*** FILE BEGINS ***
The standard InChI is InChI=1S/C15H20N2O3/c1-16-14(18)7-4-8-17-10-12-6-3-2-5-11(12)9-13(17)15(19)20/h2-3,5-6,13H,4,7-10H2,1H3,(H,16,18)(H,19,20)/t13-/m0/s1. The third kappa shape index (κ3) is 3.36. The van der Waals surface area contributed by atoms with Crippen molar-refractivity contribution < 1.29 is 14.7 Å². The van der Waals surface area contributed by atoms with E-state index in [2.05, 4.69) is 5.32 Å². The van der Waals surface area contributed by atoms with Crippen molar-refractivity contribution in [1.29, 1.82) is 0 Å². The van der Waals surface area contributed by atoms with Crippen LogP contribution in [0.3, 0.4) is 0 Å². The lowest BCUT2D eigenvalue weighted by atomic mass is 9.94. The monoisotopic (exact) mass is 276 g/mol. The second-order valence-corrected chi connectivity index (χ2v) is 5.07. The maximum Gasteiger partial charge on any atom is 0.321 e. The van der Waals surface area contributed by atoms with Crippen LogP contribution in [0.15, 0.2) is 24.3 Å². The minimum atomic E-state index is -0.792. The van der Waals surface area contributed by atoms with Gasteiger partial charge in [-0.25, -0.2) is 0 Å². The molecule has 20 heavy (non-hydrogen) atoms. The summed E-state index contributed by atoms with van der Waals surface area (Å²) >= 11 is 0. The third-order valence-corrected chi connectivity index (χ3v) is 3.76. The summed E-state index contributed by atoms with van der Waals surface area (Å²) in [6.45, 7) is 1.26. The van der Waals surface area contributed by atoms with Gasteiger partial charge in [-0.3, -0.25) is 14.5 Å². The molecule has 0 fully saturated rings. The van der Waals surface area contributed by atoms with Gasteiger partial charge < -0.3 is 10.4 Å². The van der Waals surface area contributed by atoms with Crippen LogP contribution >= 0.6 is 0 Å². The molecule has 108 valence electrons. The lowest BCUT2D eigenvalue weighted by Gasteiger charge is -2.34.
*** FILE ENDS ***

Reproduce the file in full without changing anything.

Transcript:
The standard InChI is InChI=1S/C15H20N2O3/c1-16-14(18)7-4-8-17-10-12-6-3-2-5-11(12)9-13(17)15(19)20/h2-3,5-6,13H,4,7-10H2,1H3,(H,16,18)(H,19,20)/t13-/m0/s1. The third kappa shape index (κ3) is 3.36. The van der Waals surface area contributed by atoms with Crippen molar-refractivity contribution < 1.29 is 14.7 Å². The van der Waals surface area contributed by atoms with E-state index in [2.05, 4.69) is 5.32 Å². The van der Waals surface area contributed by atoms with Crippen molar-refractivity contribution in [1.29, 1.82) is 0 Å². The van der Waals surface area contributed by atoms with Crippen LogP contribution in [0.3, 0.4) is 0 Å². The lowest BCUT2D eigenvalue weighted by atomic mass is 9.94. The monoisotopic (exact) mass is 276 g/mol. The second-order valence-corrected chi connectivity index (χ2v) is 5.07. The maximum Gasteiger partial charge on any atom is 0.321 e. The van der Waals surface area contributed by atoms with Crippen LogP contribution in [0.15, 0.2) is 24.3 Å². The minimum atomic E-state index is -0.792. The van der Waals surface area contributed by atoms with Gasteiger partial charge in [-0.25, -0.2) is 0 Å². The molecule has 20 heavy (non-hydrogen) atoms. The summed E-state index contributed by atoms with van der Waals surface area (Å²) >= 11 is 0. The third-order valence-corrected chi connectivity index (χ3v) is 3.76. The summed E-state index contributed by atoms with van der Waals surface area (Å²) in [6.45, 7) is 1.26. The van der Waals surface area contributed by atoms with Gasteiger partial charge in [-0.3, -0.25) is 14.5 Å². The molecule has 0 fully saturated rings. The van der Waals surface area contributed by atoms with Gasteiger partial charge < -0.3 is 10.4 Å². The van der Waals surface area contributed by atoms with Crippen LogP contribution >= 0.6 is 0 Å². The molecule has 108 valence electrons. The lowest BCUT2D eigenvalue weighted by Gasteiger charge is -2.34.